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Downey Fire goes digital
Paramedics begin using iPads to electronically store patient records.
WRITTEN BY :   Christian Brown, Staff Writer

DOWNEY − In an effort to streamline basic care reporting performed by paramedics everyday, the Downey Fire Department launched an iPad-based system this month, replacing outdated paper forms with a digital interface that stores patient records electronically.

“Going electronic allows for better documentation — it’s also an efficient way for auditing and data structuring,” said Battalion Chief Bruce English. “The change was ordered by President [George W.] Bush with a target date of January 2014 to encourage medical entities to comply.”

Electronic patient care reporting, or ePCR, is the latest wave of technological changes in emergency medical services as data efficiency and auditing concerns become more pertinent for fire departments nationwide.

In addition to saving lives, paramedics are also required to provide heavy documentation after treating patients. English believes the new system allows Downey’s first responders to collect information much faster in an organized, digital system.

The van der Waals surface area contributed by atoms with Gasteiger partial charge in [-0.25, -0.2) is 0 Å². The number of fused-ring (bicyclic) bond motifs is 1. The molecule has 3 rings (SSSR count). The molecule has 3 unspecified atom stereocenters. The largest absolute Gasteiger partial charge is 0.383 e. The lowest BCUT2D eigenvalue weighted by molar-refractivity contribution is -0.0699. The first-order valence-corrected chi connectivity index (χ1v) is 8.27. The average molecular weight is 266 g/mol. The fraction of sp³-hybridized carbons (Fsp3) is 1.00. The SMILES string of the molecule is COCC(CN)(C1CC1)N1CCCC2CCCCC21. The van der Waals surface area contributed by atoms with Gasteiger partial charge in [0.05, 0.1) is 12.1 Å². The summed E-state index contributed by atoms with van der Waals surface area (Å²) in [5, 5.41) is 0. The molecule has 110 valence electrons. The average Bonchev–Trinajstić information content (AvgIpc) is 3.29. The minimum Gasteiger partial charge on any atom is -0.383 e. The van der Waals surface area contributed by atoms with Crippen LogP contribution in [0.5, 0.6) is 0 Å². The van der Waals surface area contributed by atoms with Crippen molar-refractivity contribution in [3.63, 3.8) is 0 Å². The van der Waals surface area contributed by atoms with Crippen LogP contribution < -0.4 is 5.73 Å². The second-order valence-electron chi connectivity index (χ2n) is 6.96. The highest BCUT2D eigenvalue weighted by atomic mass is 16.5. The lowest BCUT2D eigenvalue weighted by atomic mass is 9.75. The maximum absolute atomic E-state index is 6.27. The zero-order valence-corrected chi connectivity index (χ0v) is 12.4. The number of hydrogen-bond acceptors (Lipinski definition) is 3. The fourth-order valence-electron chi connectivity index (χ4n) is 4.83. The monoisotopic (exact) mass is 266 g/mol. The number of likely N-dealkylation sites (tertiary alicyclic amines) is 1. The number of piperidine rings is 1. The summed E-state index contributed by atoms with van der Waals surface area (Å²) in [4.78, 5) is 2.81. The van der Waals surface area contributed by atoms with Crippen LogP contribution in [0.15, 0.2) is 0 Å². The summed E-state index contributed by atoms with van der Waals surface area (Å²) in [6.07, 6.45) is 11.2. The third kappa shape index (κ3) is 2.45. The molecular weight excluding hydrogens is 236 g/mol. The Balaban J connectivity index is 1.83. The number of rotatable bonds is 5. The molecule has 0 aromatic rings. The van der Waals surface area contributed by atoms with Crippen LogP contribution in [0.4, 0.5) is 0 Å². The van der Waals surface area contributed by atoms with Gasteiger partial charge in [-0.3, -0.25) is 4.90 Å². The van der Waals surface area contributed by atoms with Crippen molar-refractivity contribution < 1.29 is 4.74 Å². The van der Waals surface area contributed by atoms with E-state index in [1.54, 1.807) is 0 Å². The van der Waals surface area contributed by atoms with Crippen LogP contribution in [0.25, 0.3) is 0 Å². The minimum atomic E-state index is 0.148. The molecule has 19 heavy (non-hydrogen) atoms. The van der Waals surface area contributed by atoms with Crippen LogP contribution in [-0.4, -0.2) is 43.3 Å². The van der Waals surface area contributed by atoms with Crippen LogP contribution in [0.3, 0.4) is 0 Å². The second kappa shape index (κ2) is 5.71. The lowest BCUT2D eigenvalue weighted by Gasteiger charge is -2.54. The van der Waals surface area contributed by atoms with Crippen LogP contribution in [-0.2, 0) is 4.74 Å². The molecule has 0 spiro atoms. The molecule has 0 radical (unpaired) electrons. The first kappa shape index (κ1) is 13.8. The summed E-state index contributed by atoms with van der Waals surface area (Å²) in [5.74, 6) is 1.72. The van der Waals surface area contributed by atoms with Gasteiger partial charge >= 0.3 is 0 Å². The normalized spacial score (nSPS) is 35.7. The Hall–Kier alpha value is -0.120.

“We provide patient care, but we also have to document symptoms, EKG, blood glucose — the baseline of what happened to the patient,” he said. “Electronic documentation allows us to transfer the data to hospitals and run our stats to prevent fallouts.

English also said electronic forms save time during the auditing process and accommodate more efficient billing.

“We expect to see a 10 percent increase in receivables this year with going electronic,” he said.

Contracting with local company Digital EMS, Downey Fire purchased the nearly $80,000 ePCR software jointly with the cities of Vernon, Compton, and Santa Fe Springs, splitting the costs to save money. For $20,000, Downey Fire bought the interface, employee training, and 10 iPads, now deployed in every paramedic unit, fire engine, and truck company.

“The graphical interface on the iPad looks just like the old paper forms…and with Siri, personnel can dictate narratives for better documentation,” English said. “One person will be caring for the patient and the other will be inputing the information.”

 

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Published: April 24, 2014 – Volume 13 – Issue 02



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